How adding AI to your digital strategy can successfully strengthen your cardiology department

Artificial intelligence (AI) technology is revolutionizing the entire spectrum of healthcare, from clinical specialties to administrative functions — but is still viewed with caution by cardiology departments.

During a July Becker's Hospital Review webinar sponsored by Merative, medical imaging leaders discussed the vast potential and value-add of AI for cardiology and what it will take for physicians to overcome lingering doubts about AI solutions. Panelists were:

  • Steven Feinstein, MD, professor of medicine in cardiology
  • Hila Goldman-Aslan, CEO and co-founder, DiA Imaging Analysis
  • Rachael Terseck, global training and education manager, Circle Cardiovascular Imaging
  • Marwan Sati, PhD, distinguished engineer and AI development executive, Merative

Four key takeaways were:

1. Cardiologists aren´t fully embracing AI because of concerns about its limitations and accuracy. For echocardiographers, who study the heart's left ventricular ejection fraction, questions center mainly on whether AI can quantify that metric while establishing intraobserver and interobserver consistency. For cardiovascular imaging specialists, concerns revolve around whether AI can capture measurements about flow and myocardial tissue motion. AI's level of accuracy is also a top priority for cardiovascular physicians and technicians. "The way I see AI is as a really good second opinion," Dr. Feinstein said. "Maybe as I get more comfortable with it and the software improves, I'll be more reliant upon it."

2. Despite skepticism, AI can bring measurable value to cardiology departments. Lingering doubts about AI's accuracy and applicability notwithstanding, AI technology has the potential to alleviate sonographers' workload by automating and expediting some measurements they perform manually. If AI can demonstrate reproducibility of results, it can reduce the uncertainty that derives from sonographer-to-sonographer or physician-to-physician variability, thereby making the echo lab workflow more efficient.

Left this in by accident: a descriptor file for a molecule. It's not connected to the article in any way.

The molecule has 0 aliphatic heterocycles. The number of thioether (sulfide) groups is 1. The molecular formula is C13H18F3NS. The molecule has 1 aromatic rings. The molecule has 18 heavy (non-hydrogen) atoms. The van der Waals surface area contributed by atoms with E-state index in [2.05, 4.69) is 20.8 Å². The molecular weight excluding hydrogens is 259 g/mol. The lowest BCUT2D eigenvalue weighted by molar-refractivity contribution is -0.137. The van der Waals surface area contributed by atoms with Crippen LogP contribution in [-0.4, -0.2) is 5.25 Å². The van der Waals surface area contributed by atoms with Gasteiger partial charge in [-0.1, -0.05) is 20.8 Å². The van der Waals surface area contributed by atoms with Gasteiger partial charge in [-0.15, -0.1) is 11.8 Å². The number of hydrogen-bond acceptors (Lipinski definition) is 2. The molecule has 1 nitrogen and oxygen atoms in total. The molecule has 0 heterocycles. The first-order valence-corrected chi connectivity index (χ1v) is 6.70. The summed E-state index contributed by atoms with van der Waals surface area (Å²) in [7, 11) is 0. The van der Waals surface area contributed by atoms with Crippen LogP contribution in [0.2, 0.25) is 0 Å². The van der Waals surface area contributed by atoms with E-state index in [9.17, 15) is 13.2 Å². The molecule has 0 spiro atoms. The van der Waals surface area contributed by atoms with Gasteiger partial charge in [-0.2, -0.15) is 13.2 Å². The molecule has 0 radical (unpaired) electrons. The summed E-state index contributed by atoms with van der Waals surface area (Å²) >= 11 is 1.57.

Another use case for AI is combing through high volumes of patient data and flagging patients whose condition or disease is not progressing as intended with treatment. "That is one good example of how AI can help in complex environments, where there's too much information for any single person to absorb," Dr. Sati said.

Dr. Sati added that AI is also expected to improve disease detection through predictive analytics that can enable physicians to intervene early and prevent patients from developing certain conditions that would lead to a diagnosis. "That [implies] huge savings in not only the person's livelihood, but in hospital costs."

3. Bringing AI into cardiology organizations can lend a competitive edge. The advantages of AI — once the technology is advanced enough to be deployed without reservations — include:

  • Automating, quantifying and standardizing measurements that are currently done manually, visually or qualitatively
  • Level-setting diagnostic performance
  • Implementing AI into the scanning process
  • Attracting younger generations of physicians who already use AI in different platforms and want similar innovation at work
  • Providing the assurance some patients seek that their healthcare provider is using the latest AI technology

"Implementing AI into the scanning process, shortening scan time and freeing up scanner space is definitely competitive. From an organization perspective, you're freeing up resources for your hospital, which is key in implementing AI in the future," Ms. Terseck said.

4. When selecting an AI solution, look for certain characteristics. Given the highly sensitive nature of cardiovascular conditions and the resource demands and workflows of cardiology departments, it is important that organizations use the right criteria when evaluating and selecting AI solutions. According to the panelists, AI tools should be rapid, accurate, preferably not cloud-based due to security considerations, vendor-neutral, simple to apply, site- or device-specific (i.e., available on a sonographer's workstation) and accessible off-site.

"With these new technologies out there, we are still just scratching the surface. There is so much to do going forward," Ms. Goldman-Aslan said.

To watch the webinar on-demand, click here.

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